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Members of 2nd Battalion, 3rd Marine Regiment look over part of a weapons cache discovered by the Marines and members of the Iraqi Civilian Watch outside of Subyhat, Iraq, March 13, 2008.

Members of 2nd Battalion, 3rd Marine Regiment look over part of a weapons cache discovered by the Marines and members of the Iraqi Civilian Watch outside of Subyhat, Iraq, March 13, 2008. (Brett Shemanski/U.S. Marine Corps)

FORT SHAFTER, Hawaii – The Marine Corps will deactivate the Hawaii-based Island Warriors on Friday, casing the colors of a battalion that fought in World War II, the Vietnam War and the Global War on Terrorism.

The storied 2nd Battalion, 3rd Marine Regiment is slated to deactivate during a ceremony at Marine Corps Base Hawaii.

“The lineage of 2/3 includes many years of watchful peace, and some of the toughest and bloodiest battles in our history,” Lt. Gen. James Bierman, commander of III Marine Expeditionary Force, wrote in a memo to the battalion on Jan. 14.

“This deactivation brings up understandable feelings of fierce pride and loss in all who have served in the battalion,” Bierman wrote.

The deactivation is part of a Corps-wide restructuring under Force Design 2030, which is revamping the service into the lean, island-hopping force it was in the Pacific theater during World War II.

The battalion was originally activated in May 1942, just five months after the Japanese surprise attack on Hawaii that led to America’s declaration of war on Japan and Germany.

Its troops were on the front lines of some of the most ferocious battles of the Pacific, including the Solomon Islands, Guam and Iwo Jima.

Pfc. Leonard Mason was awarded a posthumous Medal of Honor for his actions during the Battle of Guam on July 22, 1944.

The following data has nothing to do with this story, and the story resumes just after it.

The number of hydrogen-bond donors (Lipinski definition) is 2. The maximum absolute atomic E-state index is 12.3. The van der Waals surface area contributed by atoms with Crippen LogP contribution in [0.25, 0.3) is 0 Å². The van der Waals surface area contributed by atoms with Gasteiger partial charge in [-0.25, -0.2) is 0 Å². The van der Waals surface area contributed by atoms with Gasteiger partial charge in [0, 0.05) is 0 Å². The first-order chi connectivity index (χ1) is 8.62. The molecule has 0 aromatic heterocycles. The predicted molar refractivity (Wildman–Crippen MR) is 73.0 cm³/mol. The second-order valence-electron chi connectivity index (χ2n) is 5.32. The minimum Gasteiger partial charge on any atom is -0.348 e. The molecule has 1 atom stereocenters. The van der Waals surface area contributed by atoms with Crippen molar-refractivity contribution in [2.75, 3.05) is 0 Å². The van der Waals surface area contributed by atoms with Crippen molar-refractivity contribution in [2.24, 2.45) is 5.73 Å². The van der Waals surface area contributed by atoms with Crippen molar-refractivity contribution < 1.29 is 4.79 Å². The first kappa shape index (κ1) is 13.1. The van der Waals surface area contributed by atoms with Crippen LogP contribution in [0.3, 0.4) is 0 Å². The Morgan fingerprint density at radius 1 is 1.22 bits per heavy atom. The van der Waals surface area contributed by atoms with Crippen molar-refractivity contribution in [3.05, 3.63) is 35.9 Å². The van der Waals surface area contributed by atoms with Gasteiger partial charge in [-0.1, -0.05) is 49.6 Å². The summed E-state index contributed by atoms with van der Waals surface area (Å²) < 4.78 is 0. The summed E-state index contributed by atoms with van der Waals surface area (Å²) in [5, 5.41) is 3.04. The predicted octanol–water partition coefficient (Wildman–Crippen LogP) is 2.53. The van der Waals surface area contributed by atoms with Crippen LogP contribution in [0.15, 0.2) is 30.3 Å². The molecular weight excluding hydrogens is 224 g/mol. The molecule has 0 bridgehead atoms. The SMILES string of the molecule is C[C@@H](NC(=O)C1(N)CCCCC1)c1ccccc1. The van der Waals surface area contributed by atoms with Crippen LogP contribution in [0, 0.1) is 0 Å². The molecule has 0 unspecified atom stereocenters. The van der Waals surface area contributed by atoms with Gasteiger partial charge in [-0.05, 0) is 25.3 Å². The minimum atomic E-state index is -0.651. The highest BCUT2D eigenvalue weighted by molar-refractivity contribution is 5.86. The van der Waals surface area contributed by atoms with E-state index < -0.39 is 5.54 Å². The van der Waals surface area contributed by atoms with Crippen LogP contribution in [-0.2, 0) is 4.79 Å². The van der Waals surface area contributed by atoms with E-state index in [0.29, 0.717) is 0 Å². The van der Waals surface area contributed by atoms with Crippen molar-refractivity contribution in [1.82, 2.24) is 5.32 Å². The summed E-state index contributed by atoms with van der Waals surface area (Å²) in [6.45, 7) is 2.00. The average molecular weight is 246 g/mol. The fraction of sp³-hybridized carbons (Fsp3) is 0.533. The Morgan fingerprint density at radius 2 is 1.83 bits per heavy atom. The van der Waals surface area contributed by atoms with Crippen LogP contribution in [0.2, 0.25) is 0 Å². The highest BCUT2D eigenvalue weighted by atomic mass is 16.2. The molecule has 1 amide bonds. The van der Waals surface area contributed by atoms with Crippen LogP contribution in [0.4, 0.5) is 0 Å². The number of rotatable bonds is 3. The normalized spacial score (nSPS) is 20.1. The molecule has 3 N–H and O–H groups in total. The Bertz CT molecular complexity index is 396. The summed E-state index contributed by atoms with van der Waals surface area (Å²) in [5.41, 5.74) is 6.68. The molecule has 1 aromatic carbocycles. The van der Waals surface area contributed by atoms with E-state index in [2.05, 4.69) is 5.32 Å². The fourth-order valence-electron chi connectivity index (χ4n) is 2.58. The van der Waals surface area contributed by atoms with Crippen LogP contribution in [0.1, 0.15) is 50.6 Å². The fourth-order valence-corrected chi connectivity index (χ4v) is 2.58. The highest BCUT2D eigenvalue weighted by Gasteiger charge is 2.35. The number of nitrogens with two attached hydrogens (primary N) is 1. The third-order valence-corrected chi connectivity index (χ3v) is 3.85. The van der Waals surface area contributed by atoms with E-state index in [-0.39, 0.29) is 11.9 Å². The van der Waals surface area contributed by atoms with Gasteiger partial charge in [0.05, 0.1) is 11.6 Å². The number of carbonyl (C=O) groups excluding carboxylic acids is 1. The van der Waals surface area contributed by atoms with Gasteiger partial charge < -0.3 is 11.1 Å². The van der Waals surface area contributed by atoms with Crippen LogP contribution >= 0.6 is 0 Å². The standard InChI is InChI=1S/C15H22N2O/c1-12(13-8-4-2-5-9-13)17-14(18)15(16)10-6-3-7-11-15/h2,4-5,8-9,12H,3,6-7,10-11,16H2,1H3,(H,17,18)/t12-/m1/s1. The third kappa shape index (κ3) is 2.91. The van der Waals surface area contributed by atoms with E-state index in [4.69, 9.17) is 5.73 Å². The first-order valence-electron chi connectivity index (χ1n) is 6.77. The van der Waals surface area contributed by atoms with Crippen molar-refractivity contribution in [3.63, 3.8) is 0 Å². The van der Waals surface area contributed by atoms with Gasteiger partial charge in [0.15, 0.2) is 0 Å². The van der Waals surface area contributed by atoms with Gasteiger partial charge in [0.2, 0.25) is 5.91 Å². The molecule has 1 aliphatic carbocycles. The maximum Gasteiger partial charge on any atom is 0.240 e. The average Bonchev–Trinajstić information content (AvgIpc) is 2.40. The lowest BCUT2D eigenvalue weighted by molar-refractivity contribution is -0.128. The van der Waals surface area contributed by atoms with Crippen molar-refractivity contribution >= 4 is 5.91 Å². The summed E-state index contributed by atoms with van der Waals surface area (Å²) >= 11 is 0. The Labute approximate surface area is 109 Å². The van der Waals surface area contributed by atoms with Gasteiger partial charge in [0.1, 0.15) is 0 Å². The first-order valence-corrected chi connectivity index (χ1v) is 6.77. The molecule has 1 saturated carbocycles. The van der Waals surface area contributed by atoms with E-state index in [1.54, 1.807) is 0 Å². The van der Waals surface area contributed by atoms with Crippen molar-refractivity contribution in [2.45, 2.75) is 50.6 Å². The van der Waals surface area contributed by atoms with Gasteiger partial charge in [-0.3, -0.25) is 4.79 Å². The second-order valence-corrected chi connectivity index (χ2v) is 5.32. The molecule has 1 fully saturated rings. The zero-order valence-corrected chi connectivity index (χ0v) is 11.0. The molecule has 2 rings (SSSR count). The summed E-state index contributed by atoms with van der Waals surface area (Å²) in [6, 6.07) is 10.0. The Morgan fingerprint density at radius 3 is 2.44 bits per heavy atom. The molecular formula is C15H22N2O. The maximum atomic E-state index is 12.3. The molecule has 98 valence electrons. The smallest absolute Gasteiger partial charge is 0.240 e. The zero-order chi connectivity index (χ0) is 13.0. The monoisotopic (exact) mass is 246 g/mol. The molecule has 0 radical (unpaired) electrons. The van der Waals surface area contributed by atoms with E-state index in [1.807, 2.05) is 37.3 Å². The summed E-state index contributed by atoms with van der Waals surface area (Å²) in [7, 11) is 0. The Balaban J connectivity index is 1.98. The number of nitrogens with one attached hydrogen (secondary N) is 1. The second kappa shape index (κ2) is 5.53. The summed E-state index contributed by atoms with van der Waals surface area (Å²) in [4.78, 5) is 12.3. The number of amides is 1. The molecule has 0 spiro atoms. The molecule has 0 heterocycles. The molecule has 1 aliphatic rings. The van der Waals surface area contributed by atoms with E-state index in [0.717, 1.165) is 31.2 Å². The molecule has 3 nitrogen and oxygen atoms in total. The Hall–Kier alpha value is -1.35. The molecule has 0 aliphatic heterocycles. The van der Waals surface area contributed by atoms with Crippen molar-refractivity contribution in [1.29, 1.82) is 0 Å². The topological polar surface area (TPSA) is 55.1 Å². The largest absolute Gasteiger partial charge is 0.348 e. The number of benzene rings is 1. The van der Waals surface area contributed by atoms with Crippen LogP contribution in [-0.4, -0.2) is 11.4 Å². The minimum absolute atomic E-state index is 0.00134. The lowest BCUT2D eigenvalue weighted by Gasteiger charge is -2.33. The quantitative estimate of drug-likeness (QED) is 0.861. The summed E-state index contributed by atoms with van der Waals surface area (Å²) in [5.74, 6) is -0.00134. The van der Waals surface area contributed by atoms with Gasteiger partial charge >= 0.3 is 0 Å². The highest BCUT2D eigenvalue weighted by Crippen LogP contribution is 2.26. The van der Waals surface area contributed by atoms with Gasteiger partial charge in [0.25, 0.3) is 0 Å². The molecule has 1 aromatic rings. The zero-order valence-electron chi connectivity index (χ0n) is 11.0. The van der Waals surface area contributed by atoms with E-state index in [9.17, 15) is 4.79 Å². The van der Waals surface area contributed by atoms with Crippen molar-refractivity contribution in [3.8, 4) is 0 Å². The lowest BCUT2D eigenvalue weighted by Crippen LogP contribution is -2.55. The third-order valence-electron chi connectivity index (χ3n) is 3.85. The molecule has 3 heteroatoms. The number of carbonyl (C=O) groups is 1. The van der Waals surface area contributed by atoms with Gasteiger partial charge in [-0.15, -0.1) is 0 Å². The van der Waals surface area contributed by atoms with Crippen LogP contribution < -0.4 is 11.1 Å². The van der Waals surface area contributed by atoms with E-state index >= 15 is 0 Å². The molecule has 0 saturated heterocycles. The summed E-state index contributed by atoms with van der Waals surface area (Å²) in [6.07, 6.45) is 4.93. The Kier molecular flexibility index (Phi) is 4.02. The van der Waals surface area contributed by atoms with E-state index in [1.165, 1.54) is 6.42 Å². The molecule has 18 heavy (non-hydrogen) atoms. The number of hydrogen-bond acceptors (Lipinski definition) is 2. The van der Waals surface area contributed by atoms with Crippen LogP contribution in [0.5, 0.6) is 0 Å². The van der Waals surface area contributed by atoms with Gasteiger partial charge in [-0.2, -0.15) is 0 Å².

An automatic rifleman, the 24-year-old Marine was credited with saving the lives of his platoon mates by single-handedly clearing out two enemy machine-gun nests while mortally wounded.

“With valiant disregard for his own peril, he persevered, clearing out the hostile position, killing 5 Japanese, wounding another and then rejoining his platoon to report the results of his action before consenting to be evacuated,” the award citation reads.

The battalion was deactivated in 1945 for six years, followed by more than a decade of noncombat deployments.

The Island Warriors fought in Vietnam from 1965 to 1969, operating out of Danang, Quang Tri and Khe Sanh, among other bases. Three of the battalion’s Marines were awarded Medals of Honor in separate incidents during that war – all posthumously.

The battalion was deployed to Saudi Arabia for Operations Desert Shield and Desert Storm in 1991, following Iraq’s invasion of Kuwait.

It deployed to Afghanistan in 2005-2006, 2009 and 2010-2011 and to Iraq in 2006-2007 and 2008.

Bierman said in the memo that he would forever feel a “strong bond” with the men and women of the battalion, despite never serving within its ranks, because of its role in Iraq.

“In 2007, I deployed with the 1/3 into the Haditha Triad shortly after the Marines and Sailors of the 2/3 broke the back of the enemy insurgency and lifted up the Iraqi people in months of sustained fighting,” he wrote.

Bierman described the Island Warriors as “one of the finest and most storied battalions currently in the Marine Corps.”

“There is every likelihood that we have not seen the last of 2/3; it may be the page is only being turned on the latest chapter,” he wrote.

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Wyatt Olson is based in the Honolulu bureau, where he has reported on military and security issues in the Indo-Pacific since 2014. He was Stars and Stripes’ roving Pacific reporter from 2011-2013 while based in Tokyo. He was a freelance writer and journalism teacher in China from 2006-2009.
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